It’s been said that 85% of the peo­ple who work in social media have been in the indus­try for less than two years. I think it was LinkedIn who first sug­gested this, but it often explains why there is so much bad advice float­ing around, so many poorly devised strate­gic plans and so much money wasted on failed campaigns.

The thing with being a social media strate­gist is that it’s believed (in dig­i­tal mar­ket­ing cir­cles any­way), to be quite a sexy title, and yet it is one that requires absolutely no for­mal qual­i­fi­ca­tions or estab­lished processes for devel­op­ment. Hence all the social media ninja’s, guru’s mavens and wiz­ards that we encounter on a daily basis. The prob­lem here is that this lack of expe­ri­ence often causes a mis­un­der­stand­ing of what an actual social strat­egy is. In my opin­ion, the mis­un­der­stand­ing isn’t com­pli­cated, it is sim­ply this…

“Strat­egy Does NOT Involve Emotion”

You would think that this is obvi­ous. Busi­ness lead­ers have under­stood for years that the best strate­gies are absolutely devoid of emo­tion, bias or agenda. They are not shaped by the opin­ion of an indi­vid­ual but around the evi­dence and insight gained from work­ing closely with an organ­i­sa­tion. [Re-read that last sen­tence because it is REALLY impor­tant!!!] The issue here for social media strate­gists is that one of the main things they believe to be true of social media often blurs some boundaries…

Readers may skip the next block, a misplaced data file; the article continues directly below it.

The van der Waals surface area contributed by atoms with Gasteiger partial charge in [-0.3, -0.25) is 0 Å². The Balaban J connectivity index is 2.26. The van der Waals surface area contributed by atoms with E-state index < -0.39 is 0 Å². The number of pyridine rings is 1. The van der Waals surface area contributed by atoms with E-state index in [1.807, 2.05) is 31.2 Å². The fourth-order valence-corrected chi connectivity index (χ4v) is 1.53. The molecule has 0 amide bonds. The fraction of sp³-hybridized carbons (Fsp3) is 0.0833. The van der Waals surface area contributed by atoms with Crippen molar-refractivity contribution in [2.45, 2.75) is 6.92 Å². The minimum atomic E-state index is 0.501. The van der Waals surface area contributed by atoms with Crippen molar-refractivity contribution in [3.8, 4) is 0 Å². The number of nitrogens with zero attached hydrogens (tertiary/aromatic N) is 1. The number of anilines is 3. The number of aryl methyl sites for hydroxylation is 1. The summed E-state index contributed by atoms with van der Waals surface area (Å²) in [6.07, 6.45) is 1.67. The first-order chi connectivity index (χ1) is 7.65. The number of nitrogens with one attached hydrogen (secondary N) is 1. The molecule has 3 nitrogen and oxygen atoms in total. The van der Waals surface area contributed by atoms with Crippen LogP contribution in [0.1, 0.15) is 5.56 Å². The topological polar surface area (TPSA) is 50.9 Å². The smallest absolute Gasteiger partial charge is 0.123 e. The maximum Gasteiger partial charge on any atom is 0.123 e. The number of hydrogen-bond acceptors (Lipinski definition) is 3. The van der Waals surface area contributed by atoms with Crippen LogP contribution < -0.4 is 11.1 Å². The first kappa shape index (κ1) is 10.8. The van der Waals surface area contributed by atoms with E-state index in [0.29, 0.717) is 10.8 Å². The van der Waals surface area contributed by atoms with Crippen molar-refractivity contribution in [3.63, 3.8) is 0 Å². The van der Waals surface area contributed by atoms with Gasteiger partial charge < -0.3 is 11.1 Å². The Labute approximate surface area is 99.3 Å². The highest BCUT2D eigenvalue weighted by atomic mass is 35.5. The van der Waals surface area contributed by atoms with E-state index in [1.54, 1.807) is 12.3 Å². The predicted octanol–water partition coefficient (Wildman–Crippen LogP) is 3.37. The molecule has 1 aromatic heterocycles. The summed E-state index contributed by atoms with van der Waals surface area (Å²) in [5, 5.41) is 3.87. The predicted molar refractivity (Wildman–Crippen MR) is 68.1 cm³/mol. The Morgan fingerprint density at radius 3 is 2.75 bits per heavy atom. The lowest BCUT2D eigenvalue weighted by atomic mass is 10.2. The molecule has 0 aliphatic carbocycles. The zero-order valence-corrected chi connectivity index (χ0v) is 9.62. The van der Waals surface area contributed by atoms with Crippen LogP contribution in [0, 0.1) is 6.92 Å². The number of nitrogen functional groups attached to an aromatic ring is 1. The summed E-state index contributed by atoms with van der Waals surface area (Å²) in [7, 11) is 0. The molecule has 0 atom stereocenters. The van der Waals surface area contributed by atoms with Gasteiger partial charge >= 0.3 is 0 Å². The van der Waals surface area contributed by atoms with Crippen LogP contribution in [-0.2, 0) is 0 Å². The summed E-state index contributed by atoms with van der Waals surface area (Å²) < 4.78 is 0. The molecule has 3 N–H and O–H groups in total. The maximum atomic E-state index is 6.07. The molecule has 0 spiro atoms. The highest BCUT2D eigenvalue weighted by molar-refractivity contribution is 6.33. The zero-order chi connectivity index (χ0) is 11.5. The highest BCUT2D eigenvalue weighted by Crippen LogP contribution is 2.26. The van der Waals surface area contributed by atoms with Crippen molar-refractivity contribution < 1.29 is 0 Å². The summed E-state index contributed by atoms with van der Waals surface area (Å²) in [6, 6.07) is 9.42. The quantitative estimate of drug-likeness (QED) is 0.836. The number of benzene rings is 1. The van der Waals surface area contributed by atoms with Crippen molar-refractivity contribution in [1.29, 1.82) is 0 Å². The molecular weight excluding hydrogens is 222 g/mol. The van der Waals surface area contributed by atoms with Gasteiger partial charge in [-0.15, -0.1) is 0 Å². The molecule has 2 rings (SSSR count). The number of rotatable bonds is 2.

“Social Media Users Share Emo­tions Not Facts”.

It’s a great quote, one that I believe came from research by Jonah Berger at Whar­ton Uni­ver­sity, (I even used it myself when I built the Pur­pose Pyra­mid), but it has no place in the strate­gic process. Emo­tion has every­thing to do with social psy­chol­ogy and why peo­ple behave the way that they do online, but that has noth­ing to do with strat­egy. Face­book even has a term for cam­paigns that are built upon emo­tion: “Social by Design”.

Many social strate­gists have migrated out of the adver­tis­ing or brand comms indus­try, which goes some way towards explain­ing their reliance upon “fluffy” aware­ness met­rics. I’m talk­ing about the kind that are focused solely on engage­ment — the likes of which you often hear when dis­cussing the rel­a­tive suc­cess of a TV, press or out­door campaign.

I believe in Love­marks as much as the next brand strate­gist (the term refers to an emo­tional attach­ment with a brand and was coined by Saatchi CEO, Kevin Roberts), but it’s easy to con­fuse an “emo­tional strat­egy” that will raise aware­ness, with a busi­ness strat­egy that dri­ves sales. Look at these two exam­ples of strate­gic processes and it’s easy to see why peo­ple con­fuse the two (you’ll notice the sec­ond ver­sion isn’t as sexy but involves a spe­cific ACTION plan):

Love­marks : A Brand Com­mu­ni­ca­tions “Strategy”

Customer-Based Brand Equity model (CBBE, Keller, 2002, & Kotler/Pfoertsch, 2006), modified by Pyramid
Source: Customer-Based Brand Equity model (CBBE, Keller, 2002, & Kotler/Pfoertsch, 2006), mod­i­fied by Pyra­mid. blog​.pyra​mid​.se

A “Tra­di­tional” Strate­gic Process

Source: visions​forire​land​.com

The prob­lem with all of this is that whilst good social media peo­ple under­stand that great cam­paigns are built on emo­tion (in order to get some­one to share, RT or view it), the strat­egy that cam­paign is founded on should NOT be built on emotion.

Strat­egy Shaped by Emo­tion = House Built upon Sand* etc. etc…

  1. Look at the data
  2. Find out exactly what it is telling you
  3. Build your strat­egy on that rock* instead.

Your boss will love you for it.

* (Apolo­gies for the bib­li­cal analogy).